Saturday, April 12, 2008

An Ancient Riddle Found Standing in the Backyard


The beginning of the journey is a tree

En-trance: the door on your drum

Take up my skin and with a heartbeat

enter my secret nuptial chamber.

Carry your eye upwards. Behold,

I offer the branching order of my lungs to blue sky.

Although you may have forgotten me and lost

the ability to read the sacred text of my grey bark,

the perfect symmetry of my seven-runged leaves,

and the pendant clusters of my five-pointed stars,

I have not ceased to exist.

I am rooted deep in the subterranean folds of your heart.

Look for me, my black talons poke through in spring.

I am Akka-Rauni, the childless one,

emanta of the harvest and female sexuality

I am the first green of spring dancing deliriously

across winter-ravaged fields.

I cackle in a blaze lit in my honour.

Behind the crimson rims of clouds

I made love to Ukko, the God of Thunder,

and from the reverberations of our yoiking

all plants blossomed.

Inside each syllable,

a sylvan conception.


I am Lempi, luck in love

Loviatar, Lady of the Door

Suonetar, She who heals

I am the forbearer of Suvi,

the Spirit of summer.

I reside in the uppermost realm,

the land that lies beyond the northern stars,

the land known to the Greeks as Thule,

the Edge of the Known World,

Artikos, the country of the Great Bear.

I am witchwood. I can see in the dark.

My beauty is great. My red berries,

stigmata that mark me as special and chosen.

My body, the path the Shaman travels

to commune with the spirits of the dead.

Once upon a time young women gathered

beneath the bower of my leaves,

singing songs of yearning,

calling up a lover from under me.

Once upon a time young love rejoiced

beneath the lace of my flowers,

reeling from the strong spirit

of my red breath.


I am She of the fells, of the fens, of the backwoods,

of the sininen salo: the grey-blue haze of low-lying lands

where the dark Eye of Earth peers from rounded swamp holes.

In the coming dusk tiny gauze-clothed souls flit and frolic

among the amanita mushrooms creeping about my feet,

seeking the amber buried in the hollows of my skirt.

I am planted at gravesites.

I hear the sorrows of those wedded to their grief.

I collect offerings. Water me with your teardrops

for I am a figure of transformation.

I invite you to my arms.

Everlasting life lives in the prayer beads of my blood.

I am the ancient tree descended from heaven,

rooted in Manala, the underworld. I am Kotipihlaja,

the first to be planted in the yard of a new home.

I am hardy.

I can outface the fierce winds of Ahava,

the cold stare of Tunturi,

thrive in poor soil

tolerate ill-treatment.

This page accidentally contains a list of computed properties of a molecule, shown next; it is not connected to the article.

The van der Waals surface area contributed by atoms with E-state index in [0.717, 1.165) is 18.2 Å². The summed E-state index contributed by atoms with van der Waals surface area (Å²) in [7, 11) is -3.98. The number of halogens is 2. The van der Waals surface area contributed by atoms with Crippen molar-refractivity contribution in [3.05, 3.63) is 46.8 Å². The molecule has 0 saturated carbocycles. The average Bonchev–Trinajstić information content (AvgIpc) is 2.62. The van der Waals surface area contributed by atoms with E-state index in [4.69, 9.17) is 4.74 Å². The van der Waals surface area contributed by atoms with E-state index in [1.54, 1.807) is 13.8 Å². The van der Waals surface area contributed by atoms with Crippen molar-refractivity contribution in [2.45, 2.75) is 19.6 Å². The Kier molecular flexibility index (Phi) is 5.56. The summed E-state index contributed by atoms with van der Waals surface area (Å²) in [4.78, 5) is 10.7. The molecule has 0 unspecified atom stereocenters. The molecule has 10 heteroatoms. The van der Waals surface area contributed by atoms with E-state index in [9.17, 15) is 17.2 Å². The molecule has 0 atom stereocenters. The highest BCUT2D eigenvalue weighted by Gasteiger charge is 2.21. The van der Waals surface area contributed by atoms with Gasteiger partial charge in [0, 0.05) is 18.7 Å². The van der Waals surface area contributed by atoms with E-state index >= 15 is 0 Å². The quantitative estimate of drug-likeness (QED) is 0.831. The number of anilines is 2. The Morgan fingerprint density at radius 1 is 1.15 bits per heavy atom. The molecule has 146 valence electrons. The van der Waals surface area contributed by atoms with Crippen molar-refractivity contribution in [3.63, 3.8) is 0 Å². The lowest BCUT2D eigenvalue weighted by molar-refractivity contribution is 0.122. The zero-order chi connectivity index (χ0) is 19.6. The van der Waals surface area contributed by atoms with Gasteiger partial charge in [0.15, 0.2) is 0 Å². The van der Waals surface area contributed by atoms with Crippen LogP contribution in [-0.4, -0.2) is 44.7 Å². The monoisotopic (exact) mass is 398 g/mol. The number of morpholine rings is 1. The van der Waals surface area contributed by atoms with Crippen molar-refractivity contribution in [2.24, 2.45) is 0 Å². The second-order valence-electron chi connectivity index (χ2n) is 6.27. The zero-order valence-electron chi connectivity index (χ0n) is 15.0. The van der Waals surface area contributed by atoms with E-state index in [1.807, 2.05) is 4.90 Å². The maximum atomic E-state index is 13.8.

I filter winds,

my branches shutter the sun.

I will protect you, too, for I am older than music.


Some know me as Luis

the second letter of the tree alphabet.

In Latin I am sorbus aucuparia—bird-catcher.

I am beloved by birds for they seek the sacred revelation

of my fruit to survive the midday blackness

of the wheel of winter.

Still others call me the whispering tree

for I have secrets to tell those who will listen,

those who heed the invisible council

of maidens clothed in red.

I tell the story of the ancestors.

I come from the homeland of magic,

no one leaves my company unchanged.

Where can you find an omen? a sign that I am near?

Find my charms written on stones rattling in squirrel skin bags;

carved on copper antlers my secret cures to restore

even the most broken life. Look closely on long-limbed

driftwood for the notches of my calendar of moons.

And my runes, ah, my runes

are woven between the warp and woof

of the finest linen, plucked

from the jawbone of a pike,

heard in the language of birds.

Throw a stick of rowan in the fire,

if the wood oozes honey your lover is near.

Look for me in the tail feathers singed red.

I am the daughter; I have returned.

Emanta [with dots over both a's]: a Finnish word meaning a strong, central woman who organizes and controls the domain around her. An emanta is irreplaceable; there is no one else like her. She is strong. Strong-willed. Strong in body and stamina.

Sami singing birthed from one’s embeddedness in the land and Spirits.


marja-leena said...

Oh, this is powerful and beautiful, really speaks to my Finnish blood! Thank you.

I found your lovely blog a few days ago and have enjoyed meandering through the archives. You write with beauty and heart. Naturally I love the posts touching on Finnish culture the most, also on our First Nations, and the Canadian Shield country with which I was familiar with in my youth in Winnipeg. I remember visits to Thunder Bay, then called Port Arthur, with my parents to meet Finnish friends and cousins there.

You might be interested in entering this wonderful ode to the rowan tree in the next Festival of the Trees carnival:

northshorewoman said...

i love YOUR vision in your blog, which I found through my sister.

Kiitos for the kind words and the Festival of Trees site; I will explore. I wrote a series of tree poems, apple, willow, black spruce. When I get a minute I will post my date tree ode to Iraq one day. But I must first write a post about how those very pihlajat in 2 of the photos are part of the trees being pulled out for 'development' of a condo and hotel on our shore here in TBay. Such is the madness of development. I stopped in front of the trees today and felt sad.

The pihlaja poem came from being asked to 'chant up some Finnish gods and goddesses' at a 1st of May /Beltane event. I said, hmmm. Not a good idea. What if we call up a paha henki? Finnish words are too powerful in incantation. So, I offered a poem in honour of Rauni, the pihlaja tree/woman.